She past a couple stragglers in the parking lot, nearly late for their shift. The two girls running and giggling. Trying not to slip on the snow covered pavement. What would it have been if Emily had lived? Perhaps they’d be like those girls now, close friends. There was the possibility they might have stayed less then friendly grown up. Anne had seen it before. Brothers and sisters, adult now, yet unable to put childish grudges behind them. She’d never know.

Standing by her truck was the last person Anne needed to see. Miss Beal. Looking sterner then her usual. She wanted to keep walking, past her truck and onto Sam’s place. No. She was tired of being pushed and corralled by people. If the old bag wanted trouble Anne would tell her off and drive away. The old woman began to walk towards her, Anne held a hand up trying to halt her.

“I don’t need your crap today. Just back off.”

“The beast is near Anne Marsten. Soon I fear it will strike again.” The woman’s good eye became a narrow slit. It’s gaze penetrating. 

“Please Miss Beal, I just want to go home.” Anne gave herself a little distance from the woman as she went to the truck.

“I’ve seen it. The beast came to my home. Tried to kill me. But I fought it off and lived.”

On the woman’s face were a set of long jagged scratches. She’d seen it. Anne could tell this was more then mere ramblings. The old woman had been touched by it.

“What did it look like?”

“The beast wears the mask of a girl’s face with yet another mask over it. You know it.”

Anne did. The beast was her stalker. There was no doubt. This beast was the one that killed Carol. Had followed her on the street. The same one who’d left the toy horse at her father’s grave.

“Who is it? What is it?”

“When the German settlers first came here to this new land, they brought their old ways with them. They brought the old religions with them. Brought the old superstitions, the old spirits, the old demons as well. The beast has been here a very long time. It just needed a doorway to let it in.”

Anne looked at the old woman, a loss for words. She knew Miss Beal was a religious nut, but this was a whole other layer of crazy. As much as she wanted to believe them to be crazy ramblings, Anne was terrified there was truth to it. That strange coin. Sam’s grandmother telling her she was cursed. The homeless man living in her old house talking with a ghost. Beal and her beast. All of it came back to her.

Anne felt her head swim. She leaned on the truck for support. Miss Beal put an arm on her shoulder. This time Anne didn’t flinch. 

“Armor yourself girl. A fight is coming for us both.”


Constance Beal watched the girl go. Their battles were coming, her’s sooner the the girl’s. She felt the weight of her father’s gun under her coat. She was ready. The beast was here, close by. Her first meeting with it she’d just survived. Now she’d meet it again. In her heart she knew it would be her last time. For good or ill.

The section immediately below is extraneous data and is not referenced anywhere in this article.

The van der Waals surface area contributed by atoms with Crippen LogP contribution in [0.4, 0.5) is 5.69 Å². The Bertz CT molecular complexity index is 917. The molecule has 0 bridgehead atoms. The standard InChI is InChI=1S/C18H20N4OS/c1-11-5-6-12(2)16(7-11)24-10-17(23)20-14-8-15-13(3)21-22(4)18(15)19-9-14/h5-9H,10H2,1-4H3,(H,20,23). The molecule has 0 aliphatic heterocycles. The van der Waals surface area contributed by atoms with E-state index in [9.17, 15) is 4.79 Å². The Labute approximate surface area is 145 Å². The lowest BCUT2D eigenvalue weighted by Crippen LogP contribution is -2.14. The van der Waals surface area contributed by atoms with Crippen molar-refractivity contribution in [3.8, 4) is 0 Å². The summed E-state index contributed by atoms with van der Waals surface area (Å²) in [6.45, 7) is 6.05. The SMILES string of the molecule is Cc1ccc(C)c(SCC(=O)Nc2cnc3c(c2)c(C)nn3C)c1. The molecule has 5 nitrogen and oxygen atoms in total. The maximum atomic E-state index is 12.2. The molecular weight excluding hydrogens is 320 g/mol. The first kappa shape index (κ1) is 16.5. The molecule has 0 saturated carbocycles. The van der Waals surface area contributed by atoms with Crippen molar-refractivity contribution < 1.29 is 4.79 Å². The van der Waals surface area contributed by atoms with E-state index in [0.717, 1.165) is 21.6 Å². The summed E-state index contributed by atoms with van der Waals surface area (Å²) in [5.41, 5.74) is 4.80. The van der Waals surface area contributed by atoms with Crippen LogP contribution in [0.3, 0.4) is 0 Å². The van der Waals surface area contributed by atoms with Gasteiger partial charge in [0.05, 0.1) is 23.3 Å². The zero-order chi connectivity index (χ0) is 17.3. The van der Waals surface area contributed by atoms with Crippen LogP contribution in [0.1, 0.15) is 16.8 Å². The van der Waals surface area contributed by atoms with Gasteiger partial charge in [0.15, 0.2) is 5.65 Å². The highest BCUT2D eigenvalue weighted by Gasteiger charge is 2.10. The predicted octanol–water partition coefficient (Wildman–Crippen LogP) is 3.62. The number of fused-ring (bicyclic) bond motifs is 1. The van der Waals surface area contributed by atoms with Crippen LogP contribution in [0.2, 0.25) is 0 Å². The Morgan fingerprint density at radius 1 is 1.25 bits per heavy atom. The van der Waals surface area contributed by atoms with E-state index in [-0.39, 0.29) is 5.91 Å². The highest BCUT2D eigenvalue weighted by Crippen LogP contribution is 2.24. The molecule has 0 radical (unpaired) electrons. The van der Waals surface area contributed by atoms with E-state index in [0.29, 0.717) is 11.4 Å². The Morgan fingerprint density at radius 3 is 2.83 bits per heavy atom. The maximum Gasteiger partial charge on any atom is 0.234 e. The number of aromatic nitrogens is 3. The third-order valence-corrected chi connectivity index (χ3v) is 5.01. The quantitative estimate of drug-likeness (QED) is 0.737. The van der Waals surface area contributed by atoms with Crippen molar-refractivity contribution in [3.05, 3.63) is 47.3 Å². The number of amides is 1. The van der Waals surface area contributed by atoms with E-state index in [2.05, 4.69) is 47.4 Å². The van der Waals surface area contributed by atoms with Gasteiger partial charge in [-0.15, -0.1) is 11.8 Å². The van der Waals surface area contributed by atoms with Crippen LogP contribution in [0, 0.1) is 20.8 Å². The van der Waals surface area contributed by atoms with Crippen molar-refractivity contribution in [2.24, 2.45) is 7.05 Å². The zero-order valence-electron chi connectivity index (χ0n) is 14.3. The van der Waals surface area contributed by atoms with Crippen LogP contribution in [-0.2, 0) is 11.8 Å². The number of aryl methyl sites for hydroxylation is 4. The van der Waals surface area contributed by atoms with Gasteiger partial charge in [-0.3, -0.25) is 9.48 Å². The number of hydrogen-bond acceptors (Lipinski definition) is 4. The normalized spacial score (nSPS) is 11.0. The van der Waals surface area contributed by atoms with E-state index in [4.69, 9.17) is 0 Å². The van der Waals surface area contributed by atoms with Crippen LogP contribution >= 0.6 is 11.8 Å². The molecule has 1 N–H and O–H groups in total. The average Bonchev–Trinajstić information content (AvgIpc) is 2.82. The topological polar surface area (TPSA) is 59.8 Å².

The night was cold. Still. The moon shore bright in the cloudless sky. Her prey would be here stalking. She’d dreamed it. So she’s wait outside the store. Hang back in the growing shadows and watch. There was no doubt she felt scared. Not of death. She’d lived with the idea of her end for a long time. No. She feared she’d fail in her mission. If so, more would pay the price. 

From time to to time she moved from one spot to another. To keep her blood circulating and more importantly to not be noticed. Having the sheriff show up because Hendricks or a customer saw her loitering out here would ruin her chance. After awhile she checked her watch. The store would be closing in another two hours.

Headlights caught her eye. Coming through the back entrance used by trucks, a car pulled up behind the store. Using the shadows, she inched towards the back. She doubted her quarry would use a car. She couldn’t take the chance it wasn’t them though. Peaking around behind the store, an overhead light above the loading dock illuminated the car. It was the sheriff’s cruiser.

Constance felt her throat tighten. She’d been seen. As she’d feared someone had called the sheriff. They’d find her out here, gun in her jacket. They’d figure she’d finally lost it. Come here to shoot the store up. Perhaps take a few people with her. A crazy, lonely old woman. She couldn’t be caught out here. Not now. When the time was at hand. She had to change her plan.

Since the night it had come to her home she’d been tracking it. Following a trail of blood left behind after cutting itself on a broken window during it’s flight from her house. Every time she got close it slipped away. No doubt playing a game with her. She’d found a place in the city where it had stayed. The basement of an apartment building. The trail  from there led here. The beast was near. She went back around to the store’s entrance. Walking in like any customer would. Losing herself in the crowd of shoppers. Some noticed her. Knew her by reputation. Most others ignored her. Caught up in their shopping. Find a place to disappear she thought. Wait for the wolf to show itself and strike.